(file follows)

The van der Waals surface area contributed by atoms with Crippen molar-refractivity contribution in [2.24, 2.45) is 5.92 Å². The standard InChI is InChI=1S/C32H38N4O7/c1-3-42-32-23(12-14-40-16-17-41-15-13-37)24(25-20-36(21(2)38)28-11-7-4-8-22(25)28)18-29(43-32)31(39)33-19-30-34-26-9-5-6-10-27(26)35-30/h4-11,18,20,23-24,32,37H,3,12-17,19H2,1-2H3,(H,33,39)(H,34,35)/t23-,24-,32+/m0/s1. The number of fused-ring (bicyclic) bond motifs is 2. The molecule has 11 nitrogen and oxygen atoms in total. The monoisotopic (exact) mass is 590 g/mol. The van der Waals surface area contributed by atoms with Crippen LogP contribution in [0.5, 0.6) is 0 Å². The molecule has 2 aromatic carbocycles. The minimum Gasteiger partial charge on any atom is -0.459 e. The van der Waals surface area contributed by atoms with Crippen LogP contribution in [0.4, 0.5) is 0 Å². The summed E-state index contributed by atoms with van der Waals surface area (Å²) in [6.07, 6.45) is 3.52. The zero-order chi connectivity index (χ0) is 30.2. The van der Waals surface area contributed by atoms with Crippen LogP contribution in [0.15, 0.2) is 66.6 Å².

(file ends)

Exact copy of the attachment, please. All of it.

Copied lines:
The van der Waals surface area contributed by atoms with Crippen molar-refractivity contribution in [2.24, 2.45) is 5.92 Å². The standard InChI is InChI=1S/C32H38N4O7/c1-3-42-32-23(12-14-40-16-17-41-15-13-37)24(25-20-36(21(2)38)28-11-7-4-8-22(25)28)18-29(43-32)31(39)33-19-30-34-26-9-5-6-10-27(26)35-30/h4-11,18,20,23-24,32,37H,3,12-17,19H2,1-2H3,(H,33,39)(H,34,35)/t23-,24-,32+/m0/s1. The number of fused-ring (bicyclic) bond motifs is 2. The molecule has 11 nitrogen and oxygen atoms in total. The monoisotopic (exact) mass is 590 g/mol. The van der Waals surface area contributed by atoms with Crippen LogP contribution in [0.5, 0.6) is 0 Å². The molecule has 2 aromatic carbocycles. The minimum Gasteiger partial charge on any atom is -0.459 e. The van der Waals surface area contributed by atoms with Crippen LogP contribution in [0.4, 0.5) is 0 Å². The summed E-state index contributed by atoms with van der Waals surface area (Å²) in [6.07, 6.45) is 3.52. The zero-order chi connectivity index (χ0) is 30.2. The van der Waals surface area contributed by atoms with Crippen LogP contribution in [0.15, 0.2) is 66.6 Å².